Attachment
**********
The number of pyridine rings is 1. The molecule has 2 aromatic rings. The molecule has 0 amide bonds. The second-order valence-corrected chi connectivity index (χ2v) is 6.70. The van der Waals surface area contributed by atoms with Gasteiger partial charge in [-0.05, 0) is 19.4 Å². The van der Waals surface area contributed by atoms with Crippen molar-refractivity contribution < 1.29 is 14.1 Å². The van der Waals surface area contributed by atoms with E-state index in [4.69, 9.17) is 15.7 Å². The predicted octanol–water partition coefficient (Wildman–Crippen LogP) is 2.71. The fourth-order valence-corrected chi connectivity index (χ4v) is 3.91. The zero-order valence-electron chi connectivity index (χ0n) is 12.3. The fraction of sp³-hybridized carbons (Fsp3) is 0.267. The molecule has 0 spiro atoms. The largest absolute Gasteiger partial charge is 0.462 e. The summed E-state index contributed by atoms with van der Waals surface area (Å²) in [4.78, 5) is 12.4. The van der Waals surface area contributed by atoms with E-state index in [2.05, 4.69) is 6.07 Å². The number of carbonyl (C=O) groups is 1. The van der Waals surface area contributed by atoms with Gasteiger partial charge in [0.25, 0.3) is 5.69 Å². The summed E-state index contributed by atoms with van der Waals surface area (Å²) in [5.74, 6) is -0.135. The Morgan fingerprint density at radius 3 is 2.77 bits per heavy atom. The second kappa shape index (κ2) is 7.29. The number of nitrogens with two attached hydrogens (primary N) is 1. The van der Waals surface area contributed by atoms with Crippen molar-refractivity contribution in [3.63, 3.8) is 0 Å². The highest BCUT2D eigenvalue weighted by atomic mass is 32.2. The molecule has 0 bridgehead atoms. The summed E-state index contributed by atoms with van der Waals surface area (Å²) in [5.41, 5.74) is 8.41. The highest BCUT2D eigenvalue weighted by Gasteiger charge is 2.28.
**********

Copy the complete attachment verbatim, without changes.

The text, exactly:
The number of pyridine rings is 1. The molecule has 2 aromatic rings. The molecule has 0 amide bonds. The second-order valence-corrected chi connectivity index (χ2v) is 6.70. The van der Waals surface area contributed by atoms with Gasteiger partial charge in [-0.05, 0) is 19.4 Å². The van der Waals surface area contributed by atoms with Crippen molar-refractivity contribution < 1.29 is 14.1 Å². The van der Waals surface area contributed by atoms with E-state index in [4.69, 9.17) is 15.7 Å². The predicted octanol–water partition coefficient (Wildman–Crippen LogP) is 2.71. The fourth-order valence-corrected chi connectivity index (χ4v) is 3.91. The zero-order valence-electron chi connectivity index (χ0n) is 12.3. The fraction of sp³-hybridized carbons (Fsp3) is 0.267. The molecule has 0 spiro atoms. The largest absolute Gasteiger partial charge is 0.462 e. The summed E-state index contributed by atoms with van der Waals surface area (Å²) in [4.78, 5) is 12.4. The van der Waals surface area contributed by atoms with E-state index in [2.05, 4.69) is 6.07 Å². The number of carbonyl (C=O) groups is 1. The van der Waals surface area contributed by atoms with Gasteiger partial charge in [0.25, 0.3) is 5.69 Å². The summed E-state index contributed by atoms with van der Waals surface area (Å²) in [5.74, 6) is -0.135. The Morgan fingerprint density at radius 3 is 2.77 bits per heavy atom. The second kappa shape index (κ2) is 7.29. The number of nitrogens with two attached hydrogens (primary N) is 1. The van der Waals surface area contributed by atoms with Crippen molar-refractivity contribution in [3.63, 3.8) is 0 Å². The highest BCUT2D eigenvalue weighted by atomic mass is 32.2. The molecule has 0 bridgehead atoms. The summed E-state index contributed by atoms with van der Waals surface area (Å²) in [5.41, 5.74) is 8.41. The highest BCUT2D eigenvalue weighted by Gasteiger charge is 2.28.